The National Woman Suffrage Association (NWSA) was organized and led by Elizabeth Cady Stanton and Susan B. Anthony. The American Woman Suffrage Organization (AWSO) was formed by Lucy Stone and split from the NWSA over tactics, philosophy, and the issue of whether to support the Fifteenth Amendment, granting African American men the right to vote. Leaders of the NWSA felt they could not support the Fifteenth Amendment because it did not include provisions for women. After passage of the Fifteenth Amendment, the NWSA refused to allow any male leadership in their organization. After two decades, the two organizations combined their efforts to rally support for the cause and renamed their organization the National American Woman Suffrage Association (NAWSA).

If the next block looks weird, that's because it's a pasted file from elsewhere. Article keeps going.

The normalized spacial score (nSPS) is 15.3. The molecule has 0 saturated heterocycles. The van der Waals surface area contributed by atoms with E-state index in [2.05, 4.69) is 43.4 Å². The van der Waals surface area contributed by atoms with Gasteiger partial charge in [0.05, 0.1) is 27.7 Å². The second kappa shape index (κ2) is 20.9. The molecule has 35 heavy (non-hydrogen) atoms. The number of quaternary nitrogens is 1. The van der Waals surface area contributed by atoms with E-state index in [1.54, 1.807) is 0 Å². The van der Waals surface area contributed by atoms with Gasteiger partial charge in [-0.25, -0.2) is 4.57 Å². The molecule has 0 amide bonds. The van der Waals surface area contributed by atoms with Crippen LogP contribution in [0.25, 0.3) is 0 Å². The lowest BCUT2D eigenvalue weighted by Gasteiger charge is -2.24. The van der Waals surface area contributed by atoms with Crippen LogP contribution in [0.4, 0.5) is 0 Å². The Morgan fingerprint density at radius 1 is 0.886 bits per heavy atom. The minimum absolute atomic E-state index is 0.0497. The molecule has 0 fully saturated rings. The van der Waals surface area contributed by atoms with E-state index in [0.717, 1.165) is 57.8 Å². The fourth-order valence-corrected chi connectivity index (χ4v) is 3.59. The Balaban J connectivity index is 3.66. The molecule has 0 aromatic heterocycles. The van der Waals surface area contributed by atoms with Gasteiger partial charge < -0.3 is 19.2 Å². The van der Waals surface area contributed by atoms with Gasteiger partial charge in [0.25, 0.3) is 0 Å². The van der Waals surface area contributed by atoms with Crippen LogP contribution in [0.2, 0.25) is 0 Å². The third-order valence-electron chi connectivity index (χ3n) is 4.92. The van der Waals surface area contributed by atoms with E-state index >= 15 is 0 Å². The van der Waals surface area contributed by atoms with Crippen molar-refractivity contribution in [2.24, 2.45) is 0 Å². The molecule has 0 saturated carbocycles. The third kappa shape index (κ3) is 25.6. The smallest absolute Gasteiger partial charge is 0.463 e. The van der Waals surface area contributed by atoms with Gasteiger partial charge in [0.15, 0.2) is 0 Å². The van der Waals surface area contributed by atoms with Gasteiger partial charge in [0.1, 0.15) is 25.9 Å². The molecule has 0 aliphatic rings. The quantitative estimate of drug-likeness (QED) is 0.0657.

In 1916 Alice Paul and Lucy Burns were frustrated with the slow movement of the NAWSA, and desired a more militant approach to gaining suffrage. They formed the National Woman’s Party which sought to accomplish their goals through the federal, instead of the state level. By picketing the White House and appealing to President Wilson, they were instrumental in securing passage of the Nineteenth Amendment in Congress.
Even though African American activists such as Sojourner Truth, Ida B. Wells, and Mary Church Terrell actively promoted women’s rights, women of color were often excluded from national suffrage organizations and their activities. In 1896, a group of African American women founded the National Association of Colored Women (NACW), and suffragist, Mary Church Terrell became their first president. Their motto was “Lifting as We Climb.”